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It's the year of the pig! What's your Chinese zodiac (and what does it mean)?

In the U.S., our New Year's usually go down with a bottle of Prosecco, funny sunglasses and Dick Clark (rest in peace). Many Americans have only a peripheral understanding of the Chinese new year - here's a helpful guide if you're new!

DENVER — The Chinese new year corresponds directly to the Chinese zodiac, for those that don't know. When there's a new year, a new zodiac sign "gets" the year. For example, this year is the year of the pig.

Every year has an animal from the Chinese zodiac prescribed to it - and everyone born in that year is supposed to have an extra good year when theirs comes back around.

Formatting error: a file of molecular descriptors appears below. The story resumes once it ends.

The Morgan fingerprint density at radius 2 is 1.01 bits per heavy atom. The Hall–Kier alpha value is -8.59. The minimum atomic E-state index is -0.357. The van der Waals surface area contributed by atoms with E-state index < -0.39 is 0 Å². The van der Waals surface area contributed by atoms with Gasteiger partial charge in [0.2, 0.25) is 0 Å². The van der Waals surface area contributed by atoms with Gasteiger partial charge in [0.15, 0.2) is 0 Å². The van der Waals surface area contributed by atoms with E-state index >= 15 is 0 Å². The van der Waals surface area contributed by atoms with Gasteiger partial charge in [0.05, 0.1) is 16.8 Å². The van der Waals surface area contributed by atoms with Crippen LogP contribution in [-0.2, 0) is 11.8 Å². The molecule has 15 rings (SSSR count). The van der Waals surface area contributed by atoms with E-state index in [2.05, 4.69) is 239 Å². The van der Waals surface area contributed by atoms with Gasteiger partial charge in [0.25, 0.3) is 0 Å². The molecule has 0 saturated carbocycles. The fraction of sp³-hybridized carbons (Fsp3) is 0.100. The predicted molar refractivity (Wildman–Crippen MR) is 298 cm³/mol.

The guide below shows how the Chinese new year works and what the various animals mean (as far as traits - and, hey, if you don't believe in that stuff, you can still know what animal represents you).

New Year's Day on the Chinese calendar can come in late January or early February - it isn't set in stone every year. This year, Tuesday, Feb. 5, is the official Chinese New Year 2019. 

If you didn't celebrate last night, Chinese New Year doesn't end until Feb. 19 this year -- so you've got a good two weeks to squeeze in that party.

After that, beginning Feb. 19, the Lantern Festival is set to begin. Learn more about that at this link. You can think of it as Chinese Valentine's Day, per chinesenewyear.net.

Now to the fun stuff - the animals, their years and traits:

Credit: Getty Images

Pig | 2019, 2007, 1995, 1983, 1971, 1959, 1947, 1935, 1923, 1911
Pigs are a symbol of wealth in Chinese culture. Those born in the Year of the Pig are usually considered to be realistic. Not wasteful spenders, but they will enjoy life. They love entertainment. A bit materialistic, pigs work hard.